Written by: Leslie Scanlon- October 19, 2020
Original Source: The Presbyterian Outlook
They were supposed to stay for two nights.
Now, because of COVID-19, it’s been more than 200.
Last spring, on March 17, the Imani Milele Choir, a children’s choir from Uganda, arrived to spend two nights night at Fellowship Camp and Conference Center, a Presbyterian-related camp in Waterloo, South Carolina. Each year since 2013, the Imani Milele Choir has come to the United States for a fundraising tour — crisscrossing the country by bus to sing at churches and schools, raising money money for eight education centers it operates for children in Uganda, and finding sponsors for children who attend those schools.
As the choir group settled in at the camp – a group of 21 children ages 10 to 15, plus 16 adults – so, gradually, did the reality that the COVID-19 pandemic was starting to shut down travel.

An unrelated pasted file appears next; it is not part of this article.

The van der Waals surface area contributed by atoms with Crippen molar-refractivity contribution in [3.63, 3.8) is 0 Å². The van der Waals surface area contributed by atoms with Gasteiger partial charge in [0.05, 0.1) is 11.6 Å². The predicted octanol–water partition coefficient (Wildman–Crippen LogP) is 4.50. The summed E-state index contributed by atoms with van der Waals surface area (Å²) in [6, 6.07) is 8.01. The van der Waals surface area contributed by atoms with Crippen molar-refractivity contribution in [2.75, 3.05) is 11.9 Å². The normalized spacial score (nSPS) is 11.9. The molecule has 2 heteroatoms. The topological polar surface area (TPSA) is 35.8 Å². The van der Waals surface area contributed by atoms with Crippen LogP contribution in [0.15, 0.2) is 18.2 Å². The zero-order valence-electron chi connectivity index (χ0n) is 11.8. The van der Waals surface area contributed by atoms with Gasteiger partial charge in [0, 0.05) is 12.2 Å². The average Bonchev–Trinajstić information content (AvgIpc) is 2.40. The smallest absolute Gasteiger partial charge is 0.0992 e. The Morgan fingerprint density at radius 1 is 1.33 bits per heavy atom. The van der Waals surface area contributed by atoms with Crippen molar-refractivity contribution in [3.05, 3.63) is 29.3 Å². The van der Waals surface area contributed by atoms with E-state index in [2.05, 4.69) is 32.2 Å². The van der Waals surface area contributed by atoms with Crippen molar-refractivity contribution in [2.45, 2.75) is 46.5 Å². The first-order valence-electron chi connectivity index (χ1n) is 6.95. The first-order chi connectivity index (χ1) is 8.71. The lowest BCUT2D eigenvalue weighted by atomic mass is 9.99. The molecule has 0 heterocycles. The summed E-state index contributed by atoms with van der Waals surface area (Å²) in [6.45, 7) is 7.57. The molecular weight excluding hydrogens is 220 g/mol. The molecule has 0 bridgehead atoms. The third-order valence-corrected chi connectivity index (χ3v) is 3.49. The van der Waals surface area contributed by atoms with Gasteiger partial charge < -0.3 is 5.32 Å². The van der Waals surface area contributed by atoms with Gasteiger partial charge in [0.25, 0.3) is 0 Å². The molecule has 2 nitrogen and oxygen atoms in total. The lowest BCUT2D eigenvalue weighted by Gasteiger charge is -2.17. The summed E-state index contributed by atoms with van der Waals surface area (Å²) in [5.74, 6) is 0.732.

“It caught everyone off guard,” said Sam Straxy, the choir’s tour director. At first, he thought the choir might have to cancel performances for a week or two, so he asked if they could stay a bit longer at the camp. When they began to understand things would be shut down much longer, “we definitely wanted to go back to Uganda,” Straxy said. But on March 22, Uganda’s president, Yoweri Museveni, closed Entebbe International Airport to all non-emergency passenger flights — so the choir was stuck.
That’s when Kevin Cartee, executive director of Camping Ministries of the Carolinas, offered to let the choir stay on at Camp Fellowship for as long as needed — the start of what he describes as “an amazing opportunity to provide some Christian hospitality. It’s also been amazing the impact the choir has had on us,” and the local community. “They have remained extremely positive and optimistic” during a stressful time, he said. “It’s incredible how the choir has ministered back to us.”